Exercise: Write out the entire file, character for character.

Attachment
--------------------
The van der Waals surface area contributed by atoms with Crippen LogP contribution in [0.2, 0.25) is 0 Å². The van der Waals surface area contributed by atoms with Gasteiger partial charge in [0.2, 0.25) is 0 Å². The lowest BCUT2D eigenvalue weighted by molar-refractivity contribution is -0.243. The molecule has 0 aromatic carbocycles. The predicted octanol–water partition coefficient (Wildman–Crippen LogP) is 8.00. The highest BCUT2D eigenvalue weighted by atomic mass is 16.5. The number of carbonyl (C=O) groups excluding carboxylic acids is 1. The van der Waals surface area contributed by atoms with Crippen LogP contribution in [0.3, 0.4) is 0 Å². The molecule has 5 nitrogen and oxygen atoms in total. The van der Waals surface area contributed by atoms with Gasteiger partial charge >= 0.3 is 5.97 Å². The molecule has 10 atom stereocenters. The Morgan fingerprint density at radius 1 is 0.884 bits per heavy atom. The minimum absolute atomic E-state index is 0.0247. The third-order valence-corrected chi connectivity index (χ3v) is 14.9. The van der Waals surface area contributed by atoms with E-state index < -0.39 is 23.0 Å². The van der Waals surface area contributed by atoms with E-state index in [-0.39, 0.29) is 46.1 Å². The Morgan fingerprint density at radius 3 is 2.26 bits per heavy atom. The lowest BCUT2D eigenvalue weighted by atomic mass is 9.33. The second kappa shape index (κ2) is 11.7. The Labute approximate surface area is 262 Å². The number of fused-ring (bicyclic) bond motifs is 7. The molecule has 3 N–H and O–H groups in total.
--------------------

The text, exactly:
The van der Waals surface area contributed by atoms with Crippen LogP contribution in [0.2, 0.25) is 0 Å². The van der Waals surface area contributed by atoms with Gasteiger partial charge in [0.2, 0.25) is 0 Å². The lowest BCUT2D eigenvalue weighted by molar-refractivity contribution is -0.243. The molecule has 0 aromatic carbocycles. The predicted octanol–water partition coefficient (Wildman–Crippen LogP) is 8.00. The highest BCUT2D eigenvalue weighted by atomic mass is 16.5. The number of carbonyl (C=O) groups excluding carboxylic acids is 1. The van der Waals surface area contributed by atoms with Crippen LogP contribution in [0.3, 0.4) is 0 Å². The molecule has 5 nitrogen and oxygen atoms in total. The van der Waals surface area contributed by atoms with Gasteiger partial charge >= 0.3 is 5.97 Å². The molecule has 10 atom stereocenters. The Morgan fingerprint density at radius 1 is 0.884 bits per heavy atom. The minimum absolute atomic E-state index is 0.0247. The third-order valence-corrected chi connectivity index (χ3v) is 14.9. The van der Waals surface area contributed by atoms with E-state index < -0.39 is 23.0 Å². The van der Waals surface area contributed by atoms with E-state index in [-0.39, 0.29) is 46.1 Å². The Morgan fingerprint density at radius 3 is 2.26 bits per heavy atom. The lowest BCUT2D eigenvalue weighted by atomic mass is 9.33. The second kappa shape index (κ2) is 11.7. The Labute approximate surface area is 262 Å². The number of fused-ring (bicyclic) bond motifs is 7. The molecule has 3 N–H and O–H groups in total.